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Kodak’s photo innovations could freeze time in a frame, but they could have also created a nuclear war.

The basement of Kodak’s New York property houses more than twisted film and curling photograph- it might as well be called a nuclear reactor. Gizmodo.com reports that there is 3.5 pounds of enriched uranium, enough demolish entire cities.

This must be common knowledge to the New York officials, right? But no-one knew about the nuclear reactor in the building’s underbelly, neither the cops nor the fire fighters.

Only a few top Kodak execs and White House suits knew about the enriched ingredients for an atomic bomb. Knowledge was intentionally kept vague until it was recently made public by an ex-employee.

While this amount of weapons-grade uranium is not enough to create a nuclear bomb, it would be tempting to illegal arm merchants looking to sell it on the black market. Which is why the United States kept it on a need to know basis.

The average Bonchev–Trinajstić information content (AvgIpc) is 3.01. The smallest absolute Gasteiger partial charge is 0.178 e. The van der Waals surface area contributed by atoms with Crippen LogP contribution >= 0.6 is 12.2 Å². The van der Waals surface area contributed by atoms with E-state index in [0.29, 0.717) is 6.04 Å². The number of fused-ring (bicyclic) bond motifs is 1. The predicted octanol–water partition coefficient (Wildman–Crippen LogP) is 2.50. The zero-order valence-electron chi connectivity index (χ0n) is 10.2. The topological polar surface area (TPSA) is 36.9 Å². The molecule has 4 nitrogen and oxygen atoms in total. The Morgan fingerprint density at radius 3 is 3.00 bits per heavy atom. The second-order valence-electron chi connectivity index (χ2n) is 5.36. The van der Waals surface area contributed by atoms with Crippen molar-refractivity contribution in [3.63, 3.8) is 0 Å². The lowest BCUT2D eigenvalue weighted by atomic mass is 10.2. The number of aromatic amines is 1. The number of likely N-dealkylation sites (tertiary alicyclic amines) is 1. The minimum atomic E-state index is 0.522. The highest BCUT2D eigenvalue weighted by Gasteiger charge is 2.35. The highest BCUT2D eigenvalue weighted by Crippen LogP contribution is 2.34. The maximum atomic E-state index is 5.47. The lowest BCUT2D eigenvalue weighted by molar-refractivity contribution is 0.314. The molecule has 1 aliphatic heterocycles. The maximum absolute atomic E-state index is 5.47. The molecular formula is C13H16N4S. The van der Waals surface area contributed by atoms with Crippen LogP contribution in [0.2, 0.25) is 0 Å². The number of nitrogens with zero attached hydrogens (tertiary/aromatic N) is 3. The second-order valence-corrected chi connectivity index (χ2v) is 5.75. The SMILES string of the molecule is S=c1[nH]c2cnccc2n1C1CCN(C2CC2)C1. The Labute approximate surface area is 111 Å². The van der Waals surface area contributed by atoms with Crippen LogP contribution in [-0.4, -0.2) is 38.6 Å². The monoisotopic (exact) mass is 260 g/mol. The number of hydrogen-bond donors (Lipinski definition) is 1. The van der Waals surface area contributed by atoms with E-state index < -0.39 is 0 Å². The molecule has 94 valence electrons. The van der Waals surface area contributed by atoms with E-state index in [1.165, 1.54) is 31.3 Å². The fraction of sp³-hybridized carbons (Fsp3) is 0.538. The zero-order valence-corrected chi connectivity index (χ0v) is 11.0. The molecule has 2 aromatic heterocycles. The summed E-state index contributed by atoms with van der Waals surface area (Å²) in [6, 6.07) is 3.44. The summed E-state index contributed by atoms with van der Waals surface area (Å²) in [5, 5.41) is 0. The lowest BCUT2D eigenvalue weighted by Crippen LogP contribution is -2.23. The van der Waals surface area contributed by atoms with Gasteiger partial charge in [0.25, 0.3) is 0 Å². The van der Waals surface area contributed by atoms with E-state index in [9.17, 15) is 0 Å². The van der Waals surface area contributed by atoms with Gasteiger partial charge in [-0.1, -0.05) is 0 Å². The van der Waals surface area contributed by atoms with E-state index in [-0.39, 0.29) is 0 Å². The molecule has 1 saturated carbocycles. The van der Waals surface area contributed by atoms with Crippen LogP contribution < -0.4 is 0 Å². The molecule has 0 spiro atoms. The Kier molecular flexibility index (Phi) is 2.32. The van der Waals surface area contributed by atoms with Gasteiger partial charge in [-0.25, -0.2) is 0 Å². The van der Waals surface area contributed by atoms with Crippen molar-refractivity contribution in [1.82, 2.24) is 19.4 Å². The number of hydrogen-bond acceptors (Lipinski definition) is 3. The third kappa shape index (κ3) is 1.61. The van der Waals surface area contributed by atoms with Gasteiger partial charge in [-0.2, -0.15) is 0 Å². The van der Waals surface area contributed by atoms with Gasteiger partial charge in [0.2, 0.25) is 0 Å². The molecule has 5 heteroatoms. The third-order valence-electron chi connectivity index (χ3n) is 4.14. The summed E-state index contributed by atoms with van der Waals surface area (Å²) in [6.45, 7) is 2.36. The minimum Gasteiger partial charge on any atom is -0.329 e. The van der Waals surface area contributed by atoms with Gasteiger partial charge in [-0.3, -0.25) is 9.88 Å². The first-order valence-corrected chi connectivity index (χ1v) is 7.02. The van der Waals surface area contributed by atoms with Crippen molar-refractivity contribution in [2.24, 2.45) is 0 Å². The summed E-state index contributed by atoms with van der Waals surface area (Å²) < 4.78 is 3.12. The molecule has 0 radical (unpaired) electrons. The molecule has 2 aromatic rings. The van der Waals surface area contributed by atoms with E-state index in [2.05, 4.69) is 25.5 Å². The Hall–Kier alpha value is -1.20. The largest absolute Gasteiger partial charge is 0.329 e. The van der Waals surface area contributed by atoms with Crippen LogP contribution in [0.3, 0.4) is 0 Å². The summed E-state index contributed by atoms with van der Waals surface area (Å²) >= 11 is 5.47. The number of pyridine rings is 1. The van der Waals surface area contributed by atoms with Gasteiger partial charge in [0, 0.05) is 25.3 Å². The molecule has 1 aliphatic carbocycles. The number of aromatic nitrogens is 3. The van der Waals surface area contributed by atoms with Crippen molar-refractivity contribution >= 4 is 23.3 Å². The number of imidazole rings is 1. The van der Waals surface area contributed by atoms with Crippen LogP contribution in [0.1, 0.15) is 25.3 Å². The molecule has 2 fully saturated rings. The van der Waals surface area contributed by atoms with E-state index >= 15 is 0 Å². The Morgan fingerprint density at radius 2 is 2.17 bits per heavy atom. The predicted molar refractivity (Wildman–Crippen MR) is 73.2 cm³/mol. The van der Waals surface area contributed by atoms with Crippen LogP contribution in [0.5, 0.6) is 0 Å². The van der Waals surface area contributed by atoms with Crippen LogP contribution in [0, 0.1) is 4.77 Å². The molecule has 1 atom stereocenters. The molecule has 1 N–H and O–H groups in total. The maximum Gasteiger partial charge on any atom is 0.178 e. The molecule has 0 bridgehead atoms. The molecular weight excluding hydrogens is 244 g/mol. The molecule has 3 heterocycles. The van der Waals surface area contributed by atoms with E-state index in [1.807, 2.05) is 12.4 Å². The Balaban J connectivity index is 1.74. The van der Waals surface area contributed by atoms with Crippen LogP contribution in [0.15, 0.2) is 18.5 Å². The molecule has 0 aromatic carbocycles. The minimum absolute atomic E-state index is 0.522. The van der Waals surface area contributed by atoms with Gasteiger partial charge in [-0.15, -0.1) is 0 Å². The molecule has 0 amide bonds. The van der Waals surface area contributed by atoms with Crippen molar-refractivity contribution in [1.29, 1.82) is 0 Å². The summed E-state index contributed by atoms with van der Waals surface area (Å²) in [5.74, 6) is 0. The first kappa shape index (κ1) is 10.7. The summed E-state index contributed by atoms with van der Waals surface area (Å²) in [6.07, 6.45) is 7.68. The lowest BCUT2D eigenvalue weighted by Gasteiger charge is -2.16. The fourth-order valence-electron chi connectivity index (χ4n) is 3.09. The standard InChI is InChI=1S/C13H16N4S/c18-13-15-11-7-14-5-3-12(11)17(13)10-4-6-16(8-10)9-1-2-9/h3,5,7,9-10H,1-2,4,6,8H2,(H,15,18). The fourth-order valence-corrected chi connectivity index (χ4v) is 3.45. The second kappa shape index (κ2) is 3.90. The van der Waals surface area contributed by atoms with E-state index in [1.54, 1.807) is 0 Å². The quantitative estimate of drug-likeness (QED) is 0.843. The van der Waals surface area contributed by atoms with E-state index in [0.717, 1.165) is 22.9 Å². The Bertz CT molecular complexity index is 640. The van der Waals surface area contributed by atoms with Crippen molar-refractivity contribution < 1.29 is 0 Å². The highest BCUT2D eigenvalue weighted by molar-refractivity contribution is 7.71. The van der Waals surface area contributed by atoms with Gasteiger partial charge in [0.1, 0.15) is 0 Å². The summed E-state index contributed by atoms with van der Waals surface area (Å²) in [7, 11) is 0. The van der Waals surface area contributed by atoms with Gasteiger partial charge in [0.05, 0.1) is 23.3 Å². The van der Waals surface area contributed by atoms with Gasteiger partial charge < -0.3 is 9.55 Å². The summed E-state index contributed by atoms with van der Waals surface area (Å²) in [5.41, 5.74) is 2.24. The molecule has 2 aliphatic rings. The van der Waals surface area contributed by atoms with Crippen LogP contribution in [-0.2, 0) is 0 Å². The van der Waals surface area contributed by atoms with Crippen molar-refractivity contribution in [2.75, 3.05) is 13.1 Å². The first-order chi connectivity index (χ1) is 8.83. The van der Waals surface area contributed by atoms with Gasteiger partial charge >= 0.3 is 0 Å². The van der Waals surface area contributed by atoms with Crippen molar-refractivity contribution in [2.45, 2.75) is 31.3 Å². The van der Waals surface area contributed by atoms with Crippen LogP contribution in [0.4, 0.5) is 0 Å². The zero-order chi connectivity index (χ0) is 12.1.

The reactor was held in a two-foot-thick concrete walled underground bunker in the company’s headquarters. Kodak says that no employees were ever in contact with the reactor. Apparently, it was under the care of three-eyed atomic trolls.

Kodak acquired the reactor in 1974 to check for impurities and other testing, or maybe it was an escape plan. Either way it was dismantled in 2006, perhaps not to tempt the execs who could see that film would be fading away into nostalgia.  

Image via Getty

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Kodak’s nuclear reactor – photo company's New York facility had enough enriched uranium to make an atomic bomb
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